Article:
We have a lot of our customers apply to work with us who we’ve hired. They enjoy shopping our store, they love our culture, and they want to be a part of our team. It’s been quite remarkable.
Our core values spell out I-IMPACT. Integrity, innovative thinking, maturity and judgement, people-focused, accountability, communication and team leadership. We use our core values to hire, coach, train and if we have to, fire people. Everything’s based on the core values. We’ve been working on that for 18 years. We get a little better every year. I’ve got a hell of an organization of people, and I’ve very blessed and grateful to have them.
What has your product sourcing strategy been over the last 18 months?
MB: If my father knew how much the value of our inventory was right now, he’s turning over in his grave a few times. With the inflation and deflation of lumber. The beauty is we’re all in the same boat. No one has an advantage over others except when it comes to operations.
We’ve got three staff members who are constantly looking for product we’re short of. When it hits the warehouse, they gobble it up, everything. Not just one or two weeks’ supply, but maybe a six month’s supply. Luckily we have the space to handle it.
We’re trying to stay ahead of the curve. We’re able to do more with directs, trying to get product in quicker. My people have done a great job of filling in holes so it looks like we’re complete. We have very few empty pegs, but they’re getting creative with merchandising. Patience is key during these times.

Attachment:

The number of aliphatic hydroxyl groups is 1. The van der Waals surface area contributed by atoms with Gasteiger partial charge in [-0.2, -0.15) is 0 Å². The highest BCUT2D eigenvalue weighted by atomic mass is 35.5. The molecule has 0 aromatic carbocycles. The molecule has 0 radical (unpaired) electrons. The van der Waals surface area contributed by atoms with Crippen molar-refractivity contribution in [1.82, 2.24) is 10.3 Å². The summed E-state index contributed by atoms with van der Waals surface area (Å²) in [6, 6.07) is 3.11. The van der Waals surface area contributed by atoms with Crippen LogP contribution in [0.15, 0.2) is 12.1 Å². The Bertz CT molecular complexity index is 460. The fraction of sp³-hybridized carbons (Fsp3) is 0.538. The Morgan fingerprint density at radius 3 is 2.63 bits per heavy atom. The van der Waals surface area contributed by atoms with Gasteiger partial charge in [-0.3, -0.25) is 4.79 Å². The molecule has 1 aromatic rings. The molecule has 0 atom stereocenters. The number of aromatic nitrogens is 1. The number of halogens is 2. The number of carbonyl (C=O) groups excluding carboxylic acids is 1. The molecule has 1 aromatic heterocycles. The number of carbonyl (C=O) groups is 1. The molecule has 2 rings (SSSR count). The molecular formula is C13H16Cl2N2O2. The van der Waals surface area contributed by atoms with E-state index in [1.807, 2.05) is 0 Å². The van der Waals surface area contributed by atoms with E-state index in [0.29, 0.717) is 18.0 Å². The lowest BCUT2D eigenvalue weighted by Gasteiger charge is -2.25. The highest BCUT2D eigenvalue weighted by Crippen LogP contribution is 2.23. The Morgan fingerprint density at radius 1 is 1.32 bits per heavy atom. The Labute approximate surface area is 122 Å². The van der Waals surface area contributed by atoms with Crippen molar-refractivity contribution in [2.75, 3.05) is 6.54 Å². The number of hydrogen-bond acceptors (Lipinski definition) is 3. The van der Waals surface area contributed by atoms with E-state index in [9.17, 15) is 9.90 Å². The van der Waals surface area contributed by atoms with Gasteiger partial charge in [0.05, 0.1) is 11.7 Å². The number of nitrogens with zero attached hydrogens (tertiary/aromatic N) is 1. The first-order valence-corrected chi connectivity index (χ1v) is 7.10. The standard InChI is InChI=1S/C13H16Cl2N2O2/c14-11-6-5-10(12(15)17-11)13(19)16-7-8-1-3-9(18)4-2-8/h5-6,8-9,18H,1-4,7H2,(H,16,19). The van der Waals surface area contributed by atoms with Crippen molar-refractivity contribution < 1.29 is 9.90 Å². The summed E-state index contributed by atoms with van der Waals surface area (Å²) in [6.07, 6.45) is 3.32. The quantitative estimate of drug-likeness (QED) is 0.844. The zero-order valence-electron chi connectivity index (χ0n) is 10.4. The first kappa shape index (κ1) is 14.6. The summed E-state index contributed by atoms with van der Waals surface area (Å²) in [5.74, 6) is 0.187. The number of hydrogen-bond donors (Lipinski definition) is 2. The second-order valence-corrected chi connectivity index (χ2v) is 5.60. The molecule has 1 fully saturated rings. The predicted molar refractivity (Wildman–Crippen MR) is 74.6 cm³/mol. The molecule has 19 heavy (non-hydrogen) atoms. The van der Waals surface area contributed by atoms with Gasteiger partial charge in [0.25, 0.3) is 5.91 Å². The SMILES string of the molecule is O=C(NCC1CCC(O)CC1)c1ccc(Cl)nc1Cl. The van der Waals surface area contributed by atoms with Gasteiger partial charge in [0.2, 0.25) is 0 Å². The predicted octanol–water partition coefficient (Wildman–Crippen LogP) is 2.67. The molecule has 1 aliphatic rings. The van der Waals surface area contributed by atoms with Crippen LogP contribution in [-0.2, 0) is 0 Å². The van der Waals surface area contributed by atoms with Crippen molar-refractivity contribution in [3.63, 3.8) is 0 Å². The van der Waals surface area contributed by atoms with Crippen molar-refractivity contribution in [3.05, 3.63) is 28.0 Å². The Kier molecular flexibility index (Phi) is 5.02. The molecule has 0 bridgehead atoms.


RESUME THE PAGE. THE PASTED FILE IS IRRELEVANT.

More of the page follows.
How have you managed customer loyalty?
MB: I think it starts with us with our internal customer service. Treating our employees and vendors with respect. Our vendor customers are fantastic. We’ve developed really great relationships. By delivering on time, complete. Good quality products. We buy a little better lumber when we can get it. We’re solving our customers’ problems, helping them build that house or helping that person fix their faucet. It’s by really concentrating on the shopping experience and exceeding their expectations.
What does the home improvement industry look like in five years? What do independent retailers need to do to compete?
MB: I wish I would have been asked this question five years ago because I would have never guessed it. As far as we’re concerned, we just started in e-commerce, which we feel is going to be an avenue to more commercial business. Brick-and-mortar is still going to be viable along with e-commerce and technology. Consolidation concerns me. But we’ve really got to rely on our relationships with our vendors to keep us viable and to make sure we’re on the same playing field with the boxes and large chains.
But, I think the people who understand culture with that service aspect, I think that’s going to come into play more in the future.
The conversation here is a transcription of the Top Guns panel discussion from the 2021 NHPA All-Industry Conference. It has been edited for clarity and style.